Make Your Retirement Last with Sound Money Management Practices

Make Your Retirement Last with Sound Money Management Practices

Americans who reach retirement age today can expect to live another 15 to 20 years, and that's one of the biggest reasons why saving for retirement is so important when you're younger. Once you reach retirement age, sound money management skills help you make the most of your retirement income.

Many Americans are postponing retirement for the simple fact that they don't have enough money to retire with a decent standard of living. Over half of US workers have less than $25,000 in total household savings and investments (exclusive of homes), and nearly 30% of Americans are not confident they'll be able to retire comfortably. Some people are able to postpone drawing from Social Security until age 70 to help ensure a more comfortable retirement, but many people still want to retire at 65, and that may require budgeting and other good money management practices.

How Much Will You Need?

The general rule of thumb is that you need to replace 70% of your income when you retire. You don't need to replace all of it, because some expenses go away. However, some financial experts say you'll need more than that - 80% or more of your working income to live comfortably. Spending as you did while you were working isn't good money management during retirement, but fortunately, many expenses drop off or go away once a person retires:

•You won't be putting money into retirement savings.
•Many older people have paid off their mortgage (but still have taxes and insurance).
•Commuting costs disappear.
•Many retirees no longer need life insurance, or can get by with a smaller policy to cover funeral costs.
•Many family expenses like clothing, car insurance for teens, and college costs are no longer a factor.
•Senior couples often find they no longer need a second car.

For Sound Money Management, Know Your Priorities

To maintain good finances after retirement, you have to know what your priorities are now that you've made this major life change. Think about what you really want from your retirement years. Do you want to travel more? Spend more time with grandchildren? Play golf or tennis more? Volunteer more? Knowing your lifestyle goals helps you devise a budget that allows you to enjoy life without overspending. Here are some specific money management tips for retirees.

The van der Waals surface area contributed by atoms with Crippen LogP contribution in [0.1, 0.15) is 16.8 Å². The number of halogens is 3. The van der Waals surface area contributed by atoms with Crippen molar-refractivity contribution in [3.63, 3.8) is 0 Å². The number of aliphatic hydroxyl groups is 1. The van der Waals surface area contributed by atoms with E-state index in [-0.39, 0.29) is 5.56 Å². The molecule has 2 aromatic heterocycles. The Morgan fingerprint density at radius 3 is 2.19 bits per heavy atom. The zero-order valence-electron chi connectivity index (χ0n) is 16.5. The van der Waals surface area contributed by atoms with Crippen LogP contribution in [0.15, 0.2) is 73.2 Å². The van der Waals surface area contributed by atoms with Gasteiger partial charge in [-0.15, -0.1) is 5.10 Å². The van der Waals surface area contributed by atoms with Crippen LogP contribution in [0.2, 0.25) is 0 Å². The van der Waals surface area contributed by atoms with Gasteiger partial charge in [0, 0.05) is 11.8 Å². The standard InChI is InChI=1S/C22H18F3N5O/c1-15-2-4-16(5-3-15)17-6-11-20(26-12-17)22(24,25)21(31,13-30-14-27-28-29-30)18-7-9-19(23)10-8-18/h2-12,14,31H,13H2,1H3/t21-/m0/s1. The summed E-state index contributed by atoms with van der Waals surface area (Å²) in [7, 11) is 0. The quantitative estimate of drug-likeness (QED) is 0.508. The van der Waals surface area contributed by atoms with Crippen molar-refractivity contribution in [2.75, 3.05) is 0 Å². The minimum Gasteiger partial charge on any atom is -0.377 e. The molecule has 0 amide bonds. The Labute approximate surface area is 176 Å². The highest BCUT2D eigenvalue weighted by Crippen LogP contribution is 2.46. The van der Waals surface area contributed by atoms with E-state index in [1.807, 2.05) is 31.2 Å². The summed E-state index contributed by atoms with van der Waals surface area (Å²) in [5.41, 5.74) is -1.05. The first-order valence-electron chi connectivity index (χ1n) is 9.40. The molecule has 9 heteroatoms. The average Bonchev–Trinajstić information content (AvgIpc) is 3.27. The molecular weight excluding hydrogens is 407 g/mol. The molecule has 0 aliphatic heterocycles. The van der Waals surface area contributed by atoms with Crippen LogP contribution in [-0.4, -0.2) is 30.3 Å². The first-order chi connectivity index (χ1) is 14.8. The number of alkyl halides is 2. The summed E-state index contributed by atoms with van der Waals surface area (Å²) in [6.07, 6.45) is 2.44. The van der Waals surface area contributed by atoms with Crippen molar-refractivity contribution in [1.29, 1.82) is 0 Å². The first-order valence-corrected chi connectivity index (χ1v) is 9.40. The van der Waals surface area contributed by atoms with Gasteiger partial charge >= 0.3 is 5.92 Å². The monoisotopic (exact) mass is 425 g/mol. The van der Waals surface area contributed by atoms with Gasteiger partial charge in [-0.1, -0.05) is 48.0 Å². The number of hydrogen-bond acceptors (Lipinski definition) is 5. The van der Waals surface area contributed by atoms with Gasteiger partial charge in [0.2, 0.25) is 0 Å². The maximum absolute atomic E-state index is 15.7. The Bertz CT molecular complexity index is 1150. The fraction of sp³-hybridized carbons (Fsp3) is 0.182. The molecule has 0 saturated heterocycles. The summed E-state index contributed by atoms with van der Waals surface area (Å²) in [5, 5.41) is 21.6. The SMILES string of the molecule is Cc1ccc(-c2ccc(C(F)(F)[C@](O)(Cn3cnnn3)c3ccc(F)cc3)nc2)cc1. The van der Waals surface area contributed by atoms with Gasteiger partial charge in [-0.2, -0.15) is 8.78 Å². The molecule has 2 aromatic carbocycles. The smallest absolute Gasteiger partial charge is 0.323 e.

Gradually Rein In Spending

Immediately making draconian cuts to your budget will only raise the chances of a big spending binge later. If you were used to getting coffee on the way to work every morning, cut back to three times a week at first. Make sure your budget includes choices so that you don't feel as if every ounce of fun is being sucked out of your life. And when you stock up, make sure you're stocking up on nonperishables and personal care items rather than things like fresh produce or meat, which can spoil before they're consumed in a household of one or two people.

Make Sure Maintenance Has a Line Item in Your Budget

Regularly maintaining cars, home heating systems, and even your health is smart money management for retirees. The $30 to $40 you spend on a regular oil change is pocket change compared to replacing an engine, and the couple hundred dollars you'll spend on regular dental care will save you both pain and money over letting problems worsen.

Start Anew at Keeping Up With Income and Expenses

In retirement, both income and expenses change, so the budget you used when you were working may no longer be relevant. Know how much you have coming in each month, and record what you spend. If you're drawing on investments, make systematic withdrawals rather than as-needed withdrawals, which can encourage overspending. Systematic withdrawals function much like your paycheck did, and can help you develop the money management skills you need that are specific to retirement.

Take Advantage of Benefits for Seniors and Retirees

Many businesses offer discounts for seniors, so why not take them? As a retiree, you may also qualify for nonprofit and government benefits that you didn't qualify for before.

Reevaluate Your Housing

Many retirees sell the homes in which they raised families and buy something smaller, or move into a condominium where they won't have to take care of things like mowing. Single retirees may consider having a roommate to help cut expenses and have added companionship and safety. Taking on a roommate isn't something that should be done on impulse, but if you learn the risks and rewards, it can be an option that helps with money management.

With retirement, some financial obligations go away, and others arrive, so it's important for retirees to practice sound money management principles during this life transition. Knowing your priorities, and understanding where your retirement income comes from and what it's used for help you build a solid foundation for an enjoyable retirement.

Photo Credit: Serge Bertasius /